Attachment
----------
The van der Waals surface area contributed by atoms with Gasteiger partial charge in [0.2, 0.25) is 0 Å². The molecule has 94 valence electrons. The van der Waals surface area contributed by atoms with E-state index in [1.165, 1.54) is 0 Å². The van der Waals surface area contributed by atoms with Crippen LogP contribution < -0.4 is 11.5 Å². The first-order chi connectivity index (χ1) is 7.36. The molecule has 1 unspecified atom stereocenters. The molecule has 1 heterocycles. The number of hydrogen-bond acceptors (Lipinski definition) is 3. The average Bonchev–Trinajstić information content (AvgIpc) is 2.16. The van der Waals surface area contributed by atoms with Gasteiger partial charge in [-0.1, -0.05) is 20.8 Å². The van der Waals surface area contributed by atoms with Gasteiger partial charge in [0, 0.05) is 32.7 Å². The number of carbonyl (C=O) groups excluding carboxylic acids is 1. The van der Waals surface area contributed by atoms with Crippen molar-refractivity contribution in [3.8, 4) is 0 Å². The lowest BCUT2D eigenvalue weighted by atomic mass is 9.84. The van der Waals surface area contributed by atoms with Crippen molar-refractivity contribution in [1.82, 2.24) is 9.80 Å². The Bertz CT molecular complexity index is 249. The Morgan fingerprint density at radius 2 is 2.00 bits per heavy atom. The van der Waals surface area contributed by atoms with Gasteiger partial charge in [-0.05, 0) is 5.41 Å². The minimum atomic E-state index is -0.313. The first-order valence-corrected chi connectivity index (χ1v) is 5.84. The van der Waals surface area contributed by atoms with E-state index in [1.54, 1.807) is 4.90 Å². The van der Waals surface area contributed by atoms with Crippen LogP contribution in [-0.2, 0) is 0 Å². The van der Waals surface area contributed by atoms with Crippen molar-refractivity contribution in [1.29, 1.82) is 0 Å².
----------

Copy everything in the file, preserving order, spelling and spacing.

The van der Waals surface area contributed by atoms with Gasteiger partial charge in [0.2, 0.25) is 0 Å². The molecule has 94 valence electrons. The van der Waals surface area contributed by atoms with E-state index in [1.165, 1.54) is 0 Å². The van der Waals surface area contributed by atoms with Crippen LogP contribution < -0.4 is 11.5 Å². The first-order chi connectivity index (χ1) is 7.36. The molecule has 1 unspecified atom stereocenters. The molecule has 1 heterocycles. The number of hydrogen-bond acceptors (Lipinski definition) is 3. The average Bonchev–Trinajstić information content (AvgIpc) is 2.16. The van der Waals surface area contributed by atoms with Gasteiger partial charge in [-0.1, -0.05) is 20.8 Å². The van der Waals surface area contributed by atoms with Gasteiger partial charge in [0, 0.05) is 32.7 Å². The number of carbonyl (C=O) groups excluding carboxylic acids is 1. The van der Waals surface area contributed by atoms with Crippen molar-refractivity contribution in [3.8, 4) is 0 Å². The lowest BCUT2D eigenvalue weighted by atomic mass is 9.84. The van der Waals surface area contributed by atoms with Crippen molar-refractivity contribution in [1.82, 2.24) is 9.80 Å². The Bertz CT molecular complexity index is 249. The Morgan fingerprint density at radius 2 is 2.00 bits per heavy atom. The van der Waals surface area contributed by atoms with Gasteiger partial charge in [-0.05, 0) is 5.41 Å². The minimum atomic E-state index is -0.313. The first-order valence-corrected chi connectivity index (χ1v) is 5.84. The van der Waals surface area contributed by atoms with E-state index in [1.54, 1.807) is 4.90 Å². The van der Waals surface area contributed by atoms with Crippen LogP contribution in [-0.2, 0) is 0 Å². The van der Waals surface area contributed by atoms with Crippen molar-refractivity contribution in [1.29, 1.82) is 0 Å².